To functionally test the possible regulatory ability of the identified cell types, the authors focused on bead clusters that co-captured piwi-1, and selected 23 enriched genes which would be either intestinal or hecatonoblast markers. They then performed in situ hybridizations to visualize expression patterns of all genes and compared them to an existing single-cell RNA sequencing atlas. Subsequently, the authors employed RNAi to perform knockdown experiments to functionally test if the genes had any effect on stem cell proliferation during regeneration. The knockdown of two intestinal and four secretory genes led to various regeneration or survival defects, indicating that these genes are essential for regeneration. The authors concluded that intestinal cells and hecatonoblasts indeed express genes that functionally regulate stem cell proliferation during regeneration.

What I liked about this preprint

One major strength of this manuscript lies in the introduction of a novel technique and using several different methods to successfully verify results. Slide-seqV2 as a tool to analyze spatial transcriptomics at a near-cellular resolution has only been developed in recent years, and as of now, there have not been any other publications applying it to study regeneration in planarians.

Moreover, inferences made in the article did not rely solely on Slide-seqV2 data. For further validation and functional tests, well-established methods such as in situ hybridizations and RNAi were employed. All methods were adequately outlined in the “materials and methods” section. The Slide-seqV2 data and code used for analysis have been made accessible as well, which grants the option to validate and reproduce the results presented in the article.

The relevance of elucidating molecular mechanisms underlying regeneration for potential therapeutic targets cannot be understated. Even though the regenerative capabilities of planarians have been known for around 200 years, the research field underwent a temporary cutback during the 20th century, then once again picked back up in the early 2000s. A considerable achievement of this article is that it managed to characterise stem cell micro-environments and challenge the paradigm of a spatially restricted niche. It also lays the foundation for the identification of other stem cell micro-environments and re-evaluates the approach of only looking into cell types in the immediate vicinity of stem cells. Furthermore, the article also highlights that it is not just the number of stem cells, but their diverse micro-environments that are of great importance during regeneration. Taking all aforementioned points into consideration, the work done in this article meaningfully fills a knowledge gap in addressing the role of stem cell micro-environments during regeneration primarily in planarians, and possibly in other organisms.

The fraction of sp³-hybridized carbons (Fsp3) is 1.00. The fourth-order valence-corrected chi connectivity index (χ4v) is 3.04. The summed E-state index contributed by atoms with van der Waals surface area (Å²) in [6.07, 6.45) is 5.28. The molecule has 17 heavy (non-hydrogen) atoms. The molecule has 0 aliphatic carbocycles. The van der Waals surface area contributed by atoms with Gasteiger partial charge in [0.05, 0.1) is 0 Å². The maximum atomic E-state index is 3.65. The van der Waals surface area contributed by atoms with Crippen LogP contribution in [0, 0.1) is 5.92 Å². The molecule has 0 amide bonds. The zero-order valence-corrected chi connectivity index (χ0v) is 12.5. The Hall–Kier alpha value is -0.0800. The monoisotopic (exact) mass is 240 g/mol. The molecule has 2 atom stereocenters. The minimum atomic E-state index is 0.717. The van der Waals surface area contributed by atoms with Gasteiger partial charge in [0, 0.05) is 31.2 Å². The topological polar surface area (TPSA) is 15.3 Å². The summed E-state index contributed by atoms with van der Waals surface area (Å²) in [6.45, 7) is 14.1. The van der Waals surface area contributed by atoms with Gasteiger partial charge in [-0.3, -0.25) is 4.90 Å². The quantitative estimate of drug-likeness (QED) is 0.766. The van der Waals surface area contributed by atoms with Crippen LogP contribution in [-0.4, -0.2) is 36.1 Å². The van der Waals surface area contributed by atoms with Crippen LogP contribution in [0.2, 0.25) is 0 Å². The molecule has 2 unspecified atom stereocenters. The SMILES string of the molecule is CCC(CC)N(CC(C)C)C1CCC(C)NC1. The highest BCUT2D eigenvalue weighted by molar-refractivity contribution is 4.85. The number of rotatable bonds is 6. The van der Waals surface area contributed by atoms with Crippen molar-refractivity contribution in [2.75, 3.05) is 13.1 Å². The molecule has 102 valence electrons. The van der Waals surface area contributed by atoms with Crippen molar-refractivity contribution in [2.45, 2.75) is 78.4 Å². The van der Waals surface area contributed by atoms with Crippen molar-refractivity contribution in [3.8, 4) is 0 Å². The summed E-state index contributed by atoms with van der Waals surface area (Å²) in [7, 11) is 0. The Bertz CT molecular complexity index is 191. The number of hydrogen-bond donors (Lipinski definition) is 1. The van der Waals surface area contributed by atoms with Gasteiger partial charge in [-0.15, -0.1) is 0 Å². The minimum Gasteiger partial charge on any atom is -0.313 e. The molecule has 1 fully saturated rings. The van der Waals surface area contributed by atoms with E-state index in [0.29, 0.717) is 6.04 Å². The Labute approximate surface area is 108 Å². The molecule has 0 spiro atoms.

Questions to the authors

  1. What was the reason for choosing 6 hpa and 48 hpa as timepoints to study regenerating animals? Could one have included more timepoints? Would you argue that one can infer the dynamics of the stem cell proliferation process following injury, just from looking at two timepoints?
  2. Why was the 6 hpa time point not included in the RNAi experiment to verify the effect of selected genes on stem cell regulation during regeneration?
  3. How could one study possible signalling pathways within the stem cell microenvironment? In the discussion, you made some assumptions on contact-dependent or -independent signalling that were inferred from the spatial relationships between stem cells and either intestinal cells or hecatonoblasts. Are there bioinformatic tools or resources available for planarians to study cell-cell communication/signalling which could be implemented?
  4. After identifying genes where the knockdown visibly affects stem cell proliferation and the regenerative process, what are the next steps? Since the expression of some genes was shown to not be cell type specific (tubulin beta and cytoplasmic dynein), should other cell types be taken into consideration to more comprehensively characterise the stem cell microenvironment?

Tags: planarians, regeneration, slide-seqv2, stem cell niche

Posted on: 20 June 2023